US, South Korea postpone military drills to bolster North Korea peace effort

US Defense Secretary Mark Esper, left, and South Korean Defense Minister Jeong Kyeong-doo shake hands prior to their meeting in Seoul on Friday, Nov. 15, 2019. (Reuters)
Updated 17 November 2019

US, South Korea postpone military drills to bolster North Korea peace effort

  • ‘I don’t see this as a concession. I see this as a good faith effort ... to enable peace’

The United States and South Korea announced on Sunday they will postpone upcoming military drills in an effort to bolster a stalled peace push with North Korea, even as Washington denied the move amounted to another concession to Pyongyang.

The drills, known as the Combined Flying Training Event, would have simulated air combat scenarios and involved warplanes from both the United States and South Korea.

In deference to Pyongyang, the exercises had already been reduced in scale and scope from previous years, but North Korea still objected to them regardless.

US Defense Secretary Mark Esper said the US and South Korean militaries would remain at a high state of readiness, despite the move, and denied that the decision to postpone the drills was a concession to North Korea.

“I don’t see this as a concession. I see this as a good faith effort ... to enable peace,” Esper said, as he announced the decision standing alongside his South Korean counterpart in Bangkok, where Asian defense chiefs are gathered for talks.

The drills were meant to begin in the coming days.

Earlier this month, a senior North Korean diplomat blamed the US joint aerial drill for “throwing cold water” over talks with Washington. Pyongyang regularly opposes such US-South Korean joint military exercises, viewing them as a rehearsal for invasion.


Over 200,000 vote in Hong Kong’s pro-democracy primaries

Updated 12 July 2020

Over 200,000 vote in Hong Kong’s pro-democracy primaries

  • Exercise being held two weeks after Beijing imposed a sweeping national security law on the semi-autonomous territory

HONG KONG: Hundreds of thousands of Hong Kongers turned up over the weekend to vote in an unofficial two-day primary election held by the city’s pro-democracy camp as it gears up to field candidates for an upcoming legislative poll.
The exercise is being held two weeks after Beijing imposed a sweeping national security law on the semi-autonomous territory in a move widely seen as chipping away at the “one country, two systems” framework under which Britain handed Hong Kong over to China in 1997. It was passed in response to last year’s massive protests calling for greater democracy and more police accountability.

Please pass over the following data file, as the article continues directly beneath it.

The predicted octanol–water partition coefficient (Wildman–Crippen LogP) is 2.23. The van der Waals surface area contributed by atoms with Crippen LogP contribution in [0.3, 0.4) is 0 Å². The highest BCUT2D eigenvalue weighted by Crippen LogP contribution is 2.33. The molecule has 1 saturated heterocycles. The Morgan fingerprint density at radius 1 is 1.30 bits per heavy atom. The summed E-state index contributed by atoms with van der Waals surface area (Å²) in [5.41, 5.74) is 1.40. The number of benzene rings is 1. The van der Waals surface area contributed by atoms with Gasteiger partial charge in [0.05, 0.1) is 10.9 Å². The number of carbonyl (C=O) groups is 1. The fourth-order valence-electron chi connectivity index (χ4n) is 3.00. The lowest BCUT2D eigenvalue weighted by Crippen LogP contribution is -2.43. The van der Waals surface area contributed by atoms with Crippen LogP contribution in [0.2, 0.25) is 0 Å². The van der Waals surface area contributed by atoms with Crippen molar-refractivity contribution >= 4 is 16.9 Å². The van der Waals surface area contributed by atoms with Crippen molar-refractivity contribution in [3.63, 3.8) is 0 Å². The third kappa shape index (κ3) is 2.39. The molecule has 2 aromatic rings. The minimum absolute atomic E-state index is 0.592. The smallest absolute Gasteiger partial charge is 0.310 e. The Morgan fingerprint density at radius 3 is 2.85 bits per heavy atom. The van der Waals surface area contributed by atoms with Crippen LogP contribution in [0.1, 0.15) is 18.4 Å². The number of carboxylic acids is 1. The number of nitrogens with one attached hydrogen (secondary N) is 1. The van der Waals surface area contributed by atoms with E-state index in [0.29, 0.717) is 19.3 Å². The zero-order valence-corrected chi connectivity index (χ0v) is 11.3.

Throngs of people lined up at polling booths in the summer heat to cast their vote despite a warning by Hong Kong’s constitutional affairs minister, Eric Tsang last week that the primaries could be in breach of the new national security law, because it outlaws interference and disruption of duties by the local government.
Organizers have dismissed the comments, saying they just want to hold the government accountable by gaining a majority in the legislature.
The legislation prohibits what Beijing views as secessionist, subversive or terrorist activities or as foreign intervention in Hong Kong affairs. Under the law, police now have sweeping powers to conduct searches without warrants and order Internet service providers and platforms to remove messages deemed to be in violation of the legislation.
On Friday, police raided the office of the Public Opinion Research Institute, a co-organizer of the primary elections. The computer system was suspected of being hacked, causing a data leak, police said in a statement, and an investigation is ongoing.
Hong Kong’s pro-democracy camp, which includes multiple parties, is attempting to join forces and use the primaries as a guide to field the best candidates in the official legislative election in September. Its goal is to win a majority in the legislature, which is typically skewed toward the pro-Beijing camp.
To hold the primary elections, pro-democracy activists had raised money via crowd funding. They pledged to veto the government’s budget if they clinch a majority in the legislature. Under the Basic Law, under which Hong Kong is governed, city leader Carrie Lam must resign if an important bill such as the budget is vetoed twice.
On Saturday alone, nearly 230,000 people voted at polling booths set up across the city, exceeding organizers’ estimates of a 170,000 turnout over the weekend.